I am learning symfony framework and I am wondering : if I need something like an helper (for example) is it better to make a service (to do a dependancy injection into my controller) or is it better to create a static function. What are the pros and cons of each method.

Thank you in advance :)

2 Answers 2


This is a very significant question regarding the best way to add reusable libraries that does very specific processes.

The Symfony way is make it a service and register it in the service container.


namespace Acme\MainBundle\Services;

class MobileHelper
    public function formatMobile($number)
        $ddd = substr($number, 0, 2);
        $prefix_end_index = strlen($number) == 11 ? 5 : 4;
        $prefix = substr($number, 2, $prefix_end_index);
        $suffix = substr($number, -4, 4);

        return sprintf('(%s) %s-%s', $ddd, $prefix, $suffix);

    public function unformatMobile($number)
        $number = preg_replace('/[()-\s]/', '', $number);

        return $number;

Then on services.yml

    class: Acme\MainBundle\Services\MobileHelper

Then you can use it in your controller like:

$mobileHelper = $this->get('mobile.helper');
$formattedMobile = $mobileHelper->formatMobile('11999762020');
  • Ok it seems clear to me :) But is there any explanation of why service (like you did at the top) is better than static class which contains static method. These methods will then be call like MobileHelper::formatMobile('11999762020') in our controller.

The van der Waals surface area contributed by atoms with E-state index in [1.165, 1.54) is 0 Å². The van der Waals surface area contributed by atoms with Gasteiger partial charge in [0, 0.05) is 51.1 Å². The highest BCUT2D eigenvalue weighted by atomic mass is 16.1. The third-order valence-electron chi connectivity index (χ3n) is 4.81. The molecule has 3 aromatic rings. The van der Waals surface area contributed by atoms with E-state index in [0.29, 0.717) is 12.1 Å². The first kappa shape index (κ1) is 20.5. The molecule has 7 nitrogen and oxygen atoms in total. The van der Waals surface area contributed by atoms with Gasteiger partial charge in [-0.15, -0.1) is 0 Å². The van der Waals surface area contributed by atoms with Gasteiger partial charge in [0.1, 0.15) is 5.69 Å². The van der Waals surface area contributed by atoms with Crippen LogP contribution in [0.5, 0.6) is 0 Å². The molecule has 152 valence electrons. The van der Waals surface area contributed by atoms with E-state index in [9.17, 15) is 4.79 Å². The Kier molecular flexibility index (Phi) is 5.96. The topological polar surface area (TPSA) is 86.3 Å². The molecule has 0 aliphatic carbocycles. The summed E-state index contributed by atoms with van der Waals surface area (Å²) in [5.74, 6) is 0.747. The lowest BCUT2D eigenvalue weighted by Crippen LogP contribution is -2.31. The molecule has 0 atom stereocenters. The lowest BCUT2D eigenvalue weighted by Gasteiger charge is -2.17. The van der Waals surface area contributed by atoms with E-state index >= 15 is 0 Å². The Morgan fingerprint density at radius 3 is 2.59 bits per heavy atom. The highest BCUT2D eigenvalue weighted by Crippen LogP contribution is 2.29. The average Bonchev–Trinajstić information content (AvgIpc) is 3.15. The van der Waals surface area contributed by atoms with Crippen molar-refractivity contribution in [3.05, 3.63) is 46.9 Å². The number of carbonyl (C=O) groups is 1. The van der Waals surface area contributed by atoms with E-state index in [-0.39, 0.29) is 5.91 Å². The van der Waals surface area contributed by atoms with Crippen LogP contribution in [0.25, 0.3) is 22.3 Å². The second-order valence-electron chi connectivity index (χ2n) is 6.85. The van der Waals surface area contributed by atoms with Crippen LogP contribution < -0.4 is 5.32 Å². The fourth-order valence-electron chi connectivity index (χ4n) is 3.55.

– hornfl4kes
    Mar 17, 2015 at 16:10
  • 3
    @hornfl4kes By using a static class you are tightly coupling it in your controller, whereas by using DI, you could typehint an interface and not worry about a specific implementation in the controller. Please note that the above code strictly is not dependency injection, but using a service locator.
    – Gerry
    Mar 17, 2015 at 16:26
  • @hornfl4kes In this example, there wasn't a reason to inject the service container or the entity manager in the service, but when you need to access another service or even the entity manager it's way better to inject them on the constructor than having a set of symfony kernel calls to load other dependencies.. check symfony.com/doc/current/book/service_container.html Mar 17, 2015 at 18:29

Static functions in Controllers doesn't seem like a very Symfony way of doing things. Services and dependancy injection tend to be the way to go as it at once decouples the functionality from a single controller AND makes it more easily reusable. Think this method will probably also sharpen your logic regarding how you build that service. Symfony best practise is for light controllers, so any heavy business logic should be moved out to a service.

Your Answer

By clicking “Post Your Answer”, you agree to our terms of service and acknowledge you have read our privacy policy.

Not the answer you're looking for? Browse other questions tagged or ask your own question.